When photons are absorbed by an organic light-harvesting material, they transfer their energy to chromophores by creating dipolar excitations known as (molecular) excitons. In organic solar cell applications, excitons are the middlemen: they transfer energy from large uncharged photons to the motion through a wire of small charged electrons. A good organic solar cell channels excitons efficiently from the molecular absorbers to an interface with electrons. Like photons, excitons have no charge, but they are much smaller (10–100nm in diameter), like electrons. Furthermore, unlike photons (which barely interact with other photons), excitons interact with other excitons efficiently. In fact, exciton wires are often mentioned as promising elements for all-optical circuits, as they could in principle feature the fast switching times of photons, but at the same time, be integrated into small devices, just like electronic components.1
However, controlling the motion of excitons is not an easy task. As they move around, they lose energy as heat and often become trapped by structural defects. An exciton located at a particular chromophore cannot move if the neighboring molecules lack resonant energy levels. Instead, after a period of about a nanosecond, the leftover energy will be re-emitted as light. Such energy traps occur due to intrinsic defects in the material that cause fluctuations in the chromophore energies, causing so-called Anderson localization and hence limited transport of excitons. By applying concepts developed in the context of electronic systems, in particular the quantum Hall effect (QHE), colleagues and I have theoretically designed excitonic materials that circumvent the problem of localization.
We have constructed a first theoretical model that anticipates topological exciton transport and is largely immune to defects.2 The model consists of porphyrin molecules in a 2D array that transports excitons robustly at its edges. The setup relies on using magnetic fields to create one-way topological excitons, that is, to force the excitons to move in a specific direction.
To understand this phenomenon a bit better, we can draw analogies to the original QHE. Consider a 2D electron gas under a strong magnetic field. In the simplest physical picture, the electrons are distributed across the sample, precessing in small circles (the stronger the magnetic field, the smaller the radius of cyclotron motion, and the faster the speed of precession): see Figure 1. The precession direction is dictated by the Lorentz force (right-hand rule). A quantum mechanical effect of this precession is that when the electron completes a full circular trajectory, it acquires a phase χ (called a Berry phase3) that is proportional to the magnetic flux it enclosed.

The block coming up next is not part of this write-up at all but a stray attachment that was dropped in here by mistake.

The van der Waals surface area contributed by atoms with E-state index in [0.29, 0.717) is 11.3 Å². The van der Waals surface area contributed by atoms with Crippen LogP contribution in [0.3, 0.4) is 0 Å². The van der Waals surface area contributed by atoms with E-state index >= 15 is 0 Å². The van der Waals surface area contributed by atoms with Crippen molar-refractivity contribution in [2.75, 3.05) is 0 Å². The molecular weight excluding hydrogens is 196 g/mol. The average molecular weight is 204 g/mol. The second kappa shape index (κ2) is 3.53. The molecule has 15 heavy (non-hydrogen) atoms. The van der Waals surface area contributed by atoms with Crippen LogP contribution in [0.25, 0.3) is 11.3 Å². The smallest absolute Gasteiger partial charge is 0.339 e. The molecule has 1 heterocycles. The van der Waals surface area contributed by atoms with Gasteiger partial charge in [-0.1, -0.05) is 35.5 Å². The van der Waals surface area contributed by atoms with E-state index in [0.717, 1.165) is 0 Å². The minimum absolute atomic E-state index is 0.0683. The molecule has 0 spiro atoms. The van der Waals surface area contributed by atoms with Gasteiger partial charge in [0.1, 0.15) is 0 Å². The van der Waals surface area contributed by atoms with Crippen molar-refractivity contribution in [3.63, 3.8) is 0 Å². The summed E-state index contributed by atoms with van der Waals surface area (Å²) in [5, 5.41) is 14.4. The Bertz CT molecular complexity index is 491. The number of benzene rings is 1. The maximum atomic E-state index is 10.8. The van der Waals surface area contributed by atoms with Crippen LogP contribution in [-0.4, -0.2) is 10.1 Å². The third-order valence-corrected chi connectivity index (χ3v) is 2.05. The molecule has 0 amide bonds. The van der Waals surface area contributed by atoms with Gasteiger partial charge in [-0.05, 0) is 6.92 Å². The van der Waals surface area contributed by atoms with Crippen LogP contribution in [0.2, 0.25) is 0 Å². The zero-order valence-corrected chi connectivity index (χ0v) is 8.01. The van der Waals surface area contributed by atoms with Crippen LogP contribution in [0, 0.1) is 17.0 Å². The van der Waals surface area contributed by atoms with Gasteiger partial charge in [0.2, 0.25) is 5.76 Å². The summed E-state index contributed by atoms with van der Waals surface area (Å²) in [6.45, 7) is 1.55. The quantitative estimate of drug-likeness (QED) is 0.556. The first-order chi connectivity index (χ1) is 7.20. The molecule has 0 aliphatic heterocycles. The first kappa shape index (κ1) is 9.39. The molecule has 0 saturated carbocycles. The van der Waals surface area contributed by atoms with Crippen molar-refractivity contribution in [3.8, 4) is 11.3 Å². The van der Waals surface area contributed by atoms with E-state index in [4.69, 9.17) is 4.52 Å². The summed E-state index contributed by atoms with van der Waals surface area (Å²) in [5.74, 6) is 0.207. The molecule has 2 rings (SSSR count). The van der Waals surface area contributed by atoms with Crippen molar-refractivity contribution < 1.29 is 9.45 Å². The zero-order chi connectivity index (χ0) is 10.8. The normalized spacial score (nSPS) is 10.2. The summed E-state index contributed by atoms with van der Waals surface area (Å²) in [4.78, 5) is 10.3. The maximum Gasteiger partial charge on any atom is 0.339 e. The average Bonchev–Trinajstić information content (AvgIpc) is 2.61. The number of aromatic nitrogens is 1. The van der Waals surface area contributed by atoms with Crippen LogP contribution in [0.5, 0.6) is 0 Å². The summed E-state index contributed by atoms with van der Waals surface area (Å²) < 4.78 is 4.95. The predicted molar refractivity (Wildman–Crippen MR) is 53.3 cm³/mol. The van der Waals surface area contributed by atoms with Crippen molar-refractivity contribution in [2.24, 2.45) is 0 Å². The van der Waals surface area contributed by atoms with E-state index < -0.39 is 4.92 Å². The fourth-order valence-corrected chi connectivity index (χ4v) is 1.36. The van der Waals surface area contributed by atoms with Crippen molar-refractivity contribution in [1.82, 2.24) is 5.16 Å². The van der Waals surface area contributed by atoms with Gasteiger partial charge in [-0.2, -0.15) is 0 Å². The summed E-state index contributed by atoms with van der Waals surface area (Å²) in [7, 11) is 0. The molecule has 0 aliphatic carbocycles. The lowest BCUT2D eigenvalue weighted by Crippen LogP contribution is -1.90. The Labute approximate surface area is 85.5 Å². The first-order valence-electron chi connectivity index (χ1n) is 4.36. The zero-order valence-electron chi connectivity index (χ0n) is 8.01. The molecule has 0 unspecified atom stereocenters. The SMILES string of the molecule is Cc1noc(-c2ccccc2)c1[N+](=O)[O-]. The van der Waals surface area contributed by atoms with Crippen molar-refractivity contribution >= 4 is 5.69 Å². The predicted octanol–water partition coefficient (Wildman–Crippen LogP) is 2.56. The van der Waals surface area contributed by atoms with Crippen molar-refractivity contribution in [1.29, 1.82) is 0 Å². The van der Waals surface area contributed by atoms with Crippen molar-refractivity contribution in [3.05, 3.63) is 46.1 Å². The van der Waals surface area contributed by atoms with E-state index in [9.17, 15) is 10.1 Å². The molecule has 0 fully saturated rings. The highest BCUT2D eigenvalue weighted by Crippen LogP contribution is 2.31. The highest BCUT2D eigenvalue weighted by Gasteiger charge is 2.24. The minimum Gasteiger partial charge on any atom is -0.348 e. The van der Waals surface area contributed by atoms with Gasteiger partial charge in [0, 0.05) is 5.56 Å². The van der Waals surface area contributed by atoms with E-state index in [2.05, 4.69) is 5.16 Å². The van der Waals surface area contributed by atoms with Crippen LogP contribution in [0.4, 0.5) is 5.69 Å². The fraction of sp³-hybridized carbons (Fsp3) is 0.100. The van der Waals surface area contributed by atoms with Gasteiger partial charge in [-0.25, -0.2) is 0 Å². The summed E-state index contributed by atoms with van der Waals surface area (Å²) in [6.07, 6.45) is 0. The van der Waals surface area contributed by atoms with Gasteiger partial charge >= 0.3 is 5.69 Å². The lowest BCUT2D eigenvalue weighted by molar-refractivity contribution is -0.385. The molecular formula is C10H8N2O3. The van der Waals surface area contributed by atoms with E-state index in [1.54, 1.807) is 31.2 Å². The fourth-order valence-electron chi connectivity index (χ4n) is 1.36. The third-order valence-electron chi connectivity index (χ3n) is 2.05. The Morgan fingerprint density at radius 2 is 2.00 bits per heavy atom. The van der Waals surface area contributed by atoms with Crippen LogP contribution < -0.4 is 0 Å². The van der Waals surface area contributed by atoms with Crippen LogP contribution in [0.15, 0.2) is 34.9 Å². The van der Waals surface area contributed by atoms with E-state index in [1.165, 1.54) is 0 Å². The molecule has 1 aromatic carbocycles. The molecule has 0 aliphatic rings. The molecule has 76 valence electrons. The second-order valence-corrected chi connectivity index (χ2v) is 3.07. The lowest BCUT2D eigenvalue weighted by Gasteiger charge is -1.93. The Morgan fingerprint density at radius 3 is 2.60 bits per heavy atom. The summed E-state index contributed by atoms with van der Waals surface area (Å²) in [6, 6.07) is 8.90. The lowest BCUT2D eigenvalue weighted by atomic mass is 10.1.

A particularly remarkable situation happens at the edges. The electrons can no longer complete a full circle and, instead, move in skipping orbits: see Figure 1. Hence, the QHE setup is one where the bulk is an insulator but the edges are perfect conducting cables! Notice that the edge states have opposite directions, like two counterpropagating lanes in a highway. These edge states are known to be particularly immune to backscattering and robust to disorder. To see this, notice that for an electron in one edge to backscatter, it needs to switch to the opposite edge, but the latter is located a relatively long distance away, hence exponentially suppressing the possibility of this event. Many other phenomena related to this original instance of the QHE have been discovered during the last 30 years. Some of the most remarkable ones are so-called topological insulators,4, 5 where the role of the magnetic field is substituted by the presence of strong electron spin-orbit interactions.